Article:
This might take a few attempts, because we’re so not used to thinking in such clear terms. Stick with it!
If you’re finding it hard, then imagine you’re looking outside yourself, as if this is happening to someone else – what would you observe, and how would you respond to the you ‘over there’? (Being supportive to yourself from a different place)
“I want to be recognised for the work I’ve put in over all these years.”
“I need to step back and have a rest from always being first to volunteer my time.”
“I deserve a payrise.”
Thirdly, practise saying those statements out loud.
It might feel really awkward when you first start saying it (and you might not believe it) but that’s ok, just keep saying it over and over.
Eventually the truth of those words will sink down into your body and you’ll feel their meaning.
Try it and see (and let me know how you get on) !
Being clear for yourself about what you’d really like to say is the first step to getting your wants and needs met. Then just like a toddler, it will be easier for you to stake your claim on what you really want, be that a shiny new toy, or a pay rise!
Over To You
I’d love for you to tell me – what makes it easier for you to be clear about what you want or need?
Please share your experiences and insights in the comments below – you never know who might be inspired by your words of wisdom!
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With thanks to Jason Pier for the photo.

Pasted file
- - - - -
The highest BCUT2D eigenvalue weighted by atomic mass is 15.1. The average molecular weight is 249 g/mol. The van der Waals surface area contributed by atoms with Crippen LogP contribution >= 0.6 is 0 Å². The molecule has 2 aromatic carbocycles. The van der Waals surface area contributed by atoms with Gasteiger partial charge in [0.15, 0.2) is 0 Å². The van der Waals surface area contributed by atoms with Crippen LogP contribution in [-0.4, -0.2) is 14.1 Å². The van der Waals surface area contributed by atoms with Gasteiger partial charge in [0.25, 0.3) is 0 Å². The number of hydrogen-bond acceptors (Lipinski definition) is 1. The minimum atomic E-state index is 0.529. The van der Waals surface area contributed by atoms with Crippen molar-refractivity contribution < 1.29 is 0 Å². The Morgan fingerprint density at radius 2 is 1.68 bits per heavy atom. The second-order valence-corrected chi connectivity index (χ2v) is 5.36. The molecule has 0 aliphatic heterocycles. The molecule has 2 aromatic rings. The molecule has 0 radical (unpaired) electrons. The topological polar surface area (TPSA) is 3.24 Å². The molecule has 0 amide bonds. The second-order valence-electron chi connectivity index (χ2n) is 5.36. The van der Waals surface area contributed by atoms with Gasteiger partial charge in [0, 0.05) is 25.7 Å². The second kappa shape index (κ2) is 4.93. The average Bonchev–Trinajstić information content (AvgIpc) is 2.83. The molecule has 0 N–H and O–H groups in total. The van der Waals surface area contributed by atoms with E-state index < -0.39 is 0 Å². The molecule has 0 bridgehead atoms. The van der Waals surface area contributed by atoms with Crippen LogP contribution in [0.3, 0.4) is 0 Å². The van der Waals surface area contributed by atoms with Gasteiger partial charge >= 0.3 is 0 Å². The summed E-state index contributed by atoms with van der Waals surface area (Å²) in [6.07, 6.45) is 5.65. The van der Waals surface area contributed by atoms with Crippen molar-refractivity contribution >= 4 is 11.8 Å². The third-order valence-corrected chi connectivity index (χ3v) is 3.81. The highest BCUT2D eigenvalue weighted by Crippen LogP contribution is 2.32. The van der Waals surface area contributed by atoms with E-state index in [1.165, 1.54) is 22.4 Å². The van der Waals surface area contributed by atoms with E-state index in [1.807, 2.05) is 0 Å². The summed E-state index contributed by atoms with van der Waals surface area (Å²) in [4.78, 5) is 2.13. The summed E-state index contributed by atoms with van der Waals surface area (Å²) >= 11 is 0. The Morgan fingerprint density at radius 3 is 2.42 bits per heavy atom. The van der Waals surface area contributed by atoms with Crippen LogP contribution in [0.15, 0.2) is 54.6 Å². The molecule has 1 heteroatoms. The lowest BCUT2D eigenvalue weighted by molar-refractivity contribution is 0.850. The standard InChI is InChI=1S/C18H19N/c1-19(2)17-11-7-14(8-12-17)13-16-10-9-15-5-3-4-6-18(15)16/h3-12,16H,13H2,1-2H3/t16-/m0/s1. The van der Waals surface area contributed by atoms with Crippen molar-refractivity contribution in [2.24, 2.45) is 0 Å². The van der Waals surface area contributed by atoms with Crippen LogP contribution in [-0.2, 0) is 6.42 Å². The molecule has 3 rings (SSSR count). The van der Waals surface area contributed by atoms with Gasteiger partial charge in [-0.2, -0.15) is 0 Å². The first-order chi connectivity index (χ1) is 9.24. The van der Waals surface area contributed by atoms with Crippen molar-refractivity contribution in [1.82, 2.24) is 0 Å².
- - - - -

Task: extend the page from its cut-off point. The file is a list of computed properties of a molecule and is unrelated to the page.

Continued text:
Lovely post Ann.
I’ve always been someone who wanted to keep the peace, avoid upsetting anyone, and especially avoid angry confrontation. I realize now that I was afraid of being screamed at or even having someone really angry with me.
Just the other day, I found myself about to really rock the boat in my marriage (over an unpaid bill). I started to state my truth, got scared, and retreated to my little office. But wanting to break out of my old, unhealthy habits, I went out again and said a little more…got scared and retreated again. Finally (after some prayer), I was able to go out, be uncomfortable and afraid, and live through it.
Such a small step, but I felt so proud of myself!
Kamala thanks for sharing your story. Bravo to you for keeping going, even through your discomfort, and breaking that old habit!. They say practice makes perfect, but I think in this sense, just sticking with it (knowing it might be hard) is the way to go. Sending love your way! 🙂
This is right on the button, Anne – toddlers (and animals) can teach us so much.
Avoiding confrontation at all costs and wanting to keep other people happy (so I could feel safe) was one of my biggest limiters in the past, even though I could see it really didn’t serve anyone and only lead to a massive build-up of resentment and frustration on my part.
What made the biggest difference for me was realising that it’s ok for me (and anyone else) to have and express wants and it’s ok if other people don’t like them.
Great photo too :-). Thanks for sharing.
Hi Linda, thanks for sharing. Yes! being able to express wants even if someone else doesn’t like them – that was a huge thing for me too 🙂
What helps me be clear is when I am surrounded by compassionate people who are clear in their communication and not afraid to state their boundaries.
Initially it sometimes rubbed up against me as I thought I was doing things wrong and the people pleaser in me would try and compensate to make things right.
Then over time, I understood better…especially when my very own communication started to be clearer and not to worrying so much about disappointing people..
Time and time again things have worked out more as win:win situations. The tips you give are excellent for this!!
Thanks for sharing Lisa – yes! I like win:win situations! 🙂